as it is the graphical form of HLPNs that is most appropriate for industrial use. The basic semantic model is not what is used by practitioners. 13 . Declarations: comprising deﬁnitions of place types. This clause introduces the concepts that are needed in the deﬁnition of the High-level Petri Net Graph. Place Types. The graphical form is referred to as a High-level Petri Net Graph (HLPNG). High-level Petri Nets are normally represented using a graphical form which allows visualisation of system dynamics (ﬂows of data and control).g. Clause 5 provides the deﬁnition of the basic mathematical semantic model.. Ü ¯ ¯ Ý ) inscribing a transition. and transitions to places. Repetition of items is allowed. called places and transitions. A collection of elements (data items) chosen from the place’s type and associated with the place..g. It provides a graphical notation for places and transitions and their relationships.6 Concepts Required for High-level Petri Net Graphs 6. Arc Annotations: Arcs are inscribed with expressions which may comprise constants. The variables are typed. Transition Condition: A boolean expression (e.g. and arcs connecting places to transitions. and determines the inscriptions of the graphical elements. typing of variables. When an arc’s expression is evaluated. This approach is taken. One type is associated with each place. ´Üµ).2 High-level Petri Net Graph Components A High-level Petri Net Graph (HLPNG) comprises: ¯ ¯ ¯ ¯ A Net Graph.. variables (e. Readers interested in a tutorial exposition on High-level Petri Net Graphs are referred to Annex D. NOTE: A collection of items which allows repetitions is known in mathematics as a multiset. 6. These are non-empty sets. The concepts of enabling and transition rule are also introduced for the graphical form to demonstrate how the net may be executed to show system dynamics. The collection may have repetitions. consisting of sets of nodes of two different kinds. and function deﬁnitions. The items associated with places are called tokens. it must result in a collection of items taken from the type of the arc’s place. The expressions are evaluated by assigning values to each of the variables. Place Marking. Ü Ý ) and function images (e.1 Introduction High-level Petri Nets can be deﬁned in a number of ways.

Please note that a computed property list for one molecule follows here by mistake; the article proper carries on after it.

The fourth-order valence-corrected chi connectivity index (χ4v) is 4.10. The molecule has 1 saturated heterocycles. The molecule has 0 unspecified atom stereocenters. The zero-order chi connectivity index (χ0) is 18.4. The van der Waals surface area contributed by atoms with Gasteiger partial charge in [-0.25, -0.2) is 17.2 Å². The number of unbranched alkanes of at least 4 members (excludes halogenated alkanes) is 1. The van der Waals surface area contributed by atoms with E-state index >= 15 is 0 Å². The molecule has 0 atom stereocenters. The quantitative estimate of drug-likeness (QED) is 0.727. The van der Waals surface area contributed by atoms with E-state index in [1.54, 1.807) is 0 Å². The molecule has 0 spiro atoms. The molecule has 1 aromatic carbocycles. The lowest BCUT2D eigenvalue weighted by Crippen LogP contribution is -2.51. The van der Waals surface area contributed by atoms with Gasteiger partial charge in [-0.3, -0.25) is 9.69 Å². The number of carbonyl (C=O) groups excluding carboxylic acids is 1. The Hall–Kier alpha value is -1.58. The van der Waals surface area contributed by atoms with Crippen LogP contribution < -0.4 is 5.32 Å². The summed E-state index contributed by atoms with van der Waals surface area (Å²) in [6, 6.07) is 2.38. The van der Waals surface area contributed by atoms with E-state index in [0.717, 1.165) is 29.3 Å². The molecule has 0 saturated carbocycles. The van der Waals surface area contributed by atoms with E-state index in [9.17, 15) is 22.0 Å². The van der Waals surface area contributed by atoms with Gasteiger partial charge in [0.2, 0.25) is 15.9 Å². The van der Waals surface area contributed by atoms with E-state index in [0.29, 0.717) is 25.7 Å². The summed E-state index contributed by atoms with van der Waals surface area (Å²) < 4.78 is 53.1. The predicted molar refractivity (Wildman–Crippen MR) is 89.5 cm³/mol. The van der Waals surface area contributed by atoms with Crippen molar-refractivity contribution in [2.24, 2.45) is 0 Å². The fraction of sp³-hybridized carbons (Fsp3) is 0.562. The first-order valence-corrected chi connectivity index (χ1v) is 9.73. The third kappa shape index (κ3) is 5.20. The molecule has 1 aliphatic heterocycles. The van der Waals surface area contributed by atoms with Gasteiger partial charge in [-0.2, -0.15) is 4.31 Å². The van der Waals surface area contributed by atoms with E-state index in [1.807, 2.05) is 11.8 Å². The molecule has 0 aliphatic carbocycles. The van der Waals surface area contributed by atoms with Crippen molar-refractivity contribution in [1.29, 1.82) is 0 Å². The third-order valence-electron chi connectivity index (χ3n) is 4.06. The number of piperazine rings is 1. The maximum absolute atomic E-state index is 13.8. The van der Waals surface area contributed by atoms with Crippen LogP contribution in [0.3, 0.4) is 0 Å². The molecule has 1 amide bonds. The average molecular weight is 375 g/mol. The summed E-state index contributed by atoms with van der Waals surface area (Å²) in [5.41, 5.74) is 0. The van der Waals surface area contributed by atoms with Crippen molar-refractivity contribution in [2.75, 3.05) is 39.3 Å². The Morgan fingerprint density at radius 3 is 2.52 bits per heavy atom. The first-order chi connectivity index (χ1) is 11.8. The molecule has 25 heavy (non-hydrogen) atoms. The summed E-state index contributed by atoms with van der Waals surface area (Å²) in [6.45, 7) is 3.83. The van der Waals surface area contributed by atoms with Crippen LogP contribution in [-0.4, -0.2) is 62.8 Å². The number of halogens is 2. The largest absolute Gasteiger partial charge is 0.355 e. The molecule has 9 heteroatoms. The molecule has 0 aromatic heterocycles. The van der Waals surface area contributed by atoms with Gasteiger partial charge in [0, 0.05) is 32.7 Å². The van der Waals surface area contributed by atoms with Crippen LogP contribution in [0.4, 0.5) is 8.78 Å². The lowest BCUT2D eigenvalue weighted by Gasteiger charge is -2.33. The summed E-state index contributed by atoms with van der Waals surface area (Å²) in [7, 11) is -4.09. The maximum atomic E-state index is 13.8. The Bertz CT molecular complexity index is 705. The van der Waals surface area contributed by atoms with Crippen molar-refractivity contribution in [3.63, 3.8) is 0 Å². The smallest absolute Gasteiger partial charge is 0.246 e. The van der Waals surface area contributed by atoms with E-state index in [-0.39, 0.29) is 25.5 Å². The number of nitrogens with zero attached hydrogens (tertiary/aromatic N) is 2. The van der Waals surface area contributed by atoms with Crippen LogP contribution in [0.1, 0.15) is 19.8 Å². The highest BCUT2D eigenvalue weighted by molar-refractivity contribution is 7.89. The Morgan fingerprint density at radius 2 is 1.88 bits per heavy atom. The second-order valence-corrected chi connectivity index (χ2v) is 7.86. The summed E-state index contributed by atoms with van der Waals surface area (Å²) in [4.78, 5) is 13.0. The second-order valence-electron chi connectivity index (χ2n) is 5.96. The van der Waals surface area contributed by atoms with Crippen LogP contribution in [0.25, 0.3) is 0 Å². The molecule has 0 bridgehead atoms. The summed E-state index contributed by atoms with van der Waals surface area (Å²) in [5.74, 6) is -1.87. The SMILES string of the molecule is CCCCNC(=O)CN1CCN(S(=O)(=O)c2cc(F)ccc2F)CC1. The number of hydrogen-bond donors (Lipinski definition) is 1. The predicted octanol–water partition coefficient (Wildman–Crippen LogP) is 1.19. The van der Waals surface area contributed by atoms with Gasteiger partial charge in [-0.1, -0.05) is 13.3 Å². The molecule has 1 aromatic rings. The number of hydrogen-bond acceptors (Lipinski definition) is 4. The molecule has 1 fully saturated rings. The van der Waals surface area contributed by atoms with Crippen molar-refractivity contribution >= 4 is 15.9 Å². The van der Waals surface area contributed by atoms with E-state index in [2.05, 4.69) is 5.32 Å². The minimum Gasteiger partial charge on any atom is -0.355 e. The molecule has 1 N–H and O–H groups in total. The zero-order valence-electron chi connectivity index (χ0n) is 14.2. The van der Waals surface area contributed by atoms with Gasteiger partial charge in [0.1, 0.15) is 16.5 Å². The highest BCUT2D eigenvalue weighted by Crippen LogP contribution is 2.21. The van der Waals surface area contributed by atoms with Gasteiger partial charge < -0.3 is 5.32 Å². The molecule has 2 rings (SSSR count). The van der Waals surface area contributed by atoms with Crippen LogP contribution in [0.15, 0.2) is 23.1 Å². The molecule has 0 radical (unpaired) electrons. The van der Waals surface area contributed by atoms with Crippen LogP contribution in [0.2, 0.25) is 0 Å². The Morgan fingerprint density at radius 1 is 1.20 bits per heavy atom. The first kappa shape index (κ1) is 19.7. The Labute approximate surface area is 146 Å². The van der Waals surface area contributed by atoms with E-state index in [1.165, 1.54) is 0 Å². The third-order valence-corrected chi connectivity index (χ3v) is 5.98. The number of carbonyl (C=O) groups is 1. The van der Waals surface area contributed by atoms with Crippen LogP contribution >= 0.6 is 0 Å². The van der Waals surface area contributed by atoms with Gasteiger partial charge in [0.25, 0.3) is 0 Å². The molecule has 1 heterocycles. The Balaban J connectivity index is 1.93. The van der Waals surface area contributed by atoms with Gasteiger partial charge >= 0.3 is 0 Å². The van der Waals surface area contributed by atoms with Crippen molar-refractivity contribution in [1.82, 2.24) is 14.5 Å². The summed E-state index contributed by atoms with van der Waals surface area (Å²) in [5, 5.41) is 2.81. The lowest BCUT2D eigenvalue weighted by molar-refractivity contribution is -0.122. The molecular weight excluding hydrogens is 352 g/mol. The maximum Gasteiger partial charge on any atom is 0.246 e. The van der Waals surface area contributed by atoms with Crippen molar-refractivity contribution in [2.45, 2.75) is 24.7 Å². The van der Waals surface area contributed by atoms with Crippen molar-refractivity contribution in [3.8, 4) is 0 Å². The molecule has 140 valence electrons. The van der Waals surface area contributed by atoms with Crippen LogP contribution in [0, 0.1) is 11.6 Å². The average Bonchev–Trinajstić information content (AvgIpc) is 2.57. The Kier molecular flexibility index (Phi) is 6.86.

Each input arc expression is evaluated for the transition mode. These are the transition condition. Key concepts governing this execution are enabling of transitions and the occurrence of transitions deﬁned by the Transition Rule. 6.6. A transition mode is an assignment of values to the transition’s variables.4. Two transition modes are concurrently enabled for a particular marking. each input place’s marking contains at least the sum of the enabling tokens (with respect to both modes) of each input arc associated with that input place. with respect to that mode. An example is given in subclause 6. An input place of a transition is a place which is connected to the transition by an arc leading from that place to the transition.2 Transition Rule for a Single Transition Mode Enabled transitions can occur.3. If each input place’s marking contains at least its input arc’s multiset of tokens (resulting from the evaluation of the input arc’s expression in the speciﬁc mode). the transition condition is true). The input arc’s multiset of tokens resulting from the evaluation of the input arc’s expression in a speciﬁc mode is called the input arc’s enabling tokens. An arc that leads from a transition to a place (an output place of the transition) is called an output arc of the transition. An output place of a transition is a place which is connected to the transition by an arc directed from the transition to the place. On the occurrence of the transition in a speciﬁc mode. and tokens are added to its output places. For each input place of the transition: the enabling tokens of the input arc with respect to that mode are subtracted from the input place’s marking.1 Enabling A transition is enabled with respect to a net marking. and the annotations of arcs involving the transition. This can illustrate ﬂow of control and ﬂow of data within the same model. tokens are removed from its input places. A net marking comprises the set of all place markings of the net. 6. and 14 .e. the following actions occur atomically: 1. If a transition is enabled in a mode. allowing the ﬂow of tokens around the net to be visualised.3.. resulting in a multiset of tokens of the same type as that of the input place. Enabling a transition involves the marking of its input places. then the transition is enabled in that mode. it may occur in that mode. for a particular net marking. When a transition occurs. An arc that leads from an input place to a transition is called an input arc of the transition.3 Net Execution HLPNGs are executable. if for the associated transitions. that satisﬁes the transition condition (i. The transition’s variables are all those variables that occur in the expressions associated with the transition. A transition is also enabled in a particular transition mode. A transition is enabled in a speciﬁc mode.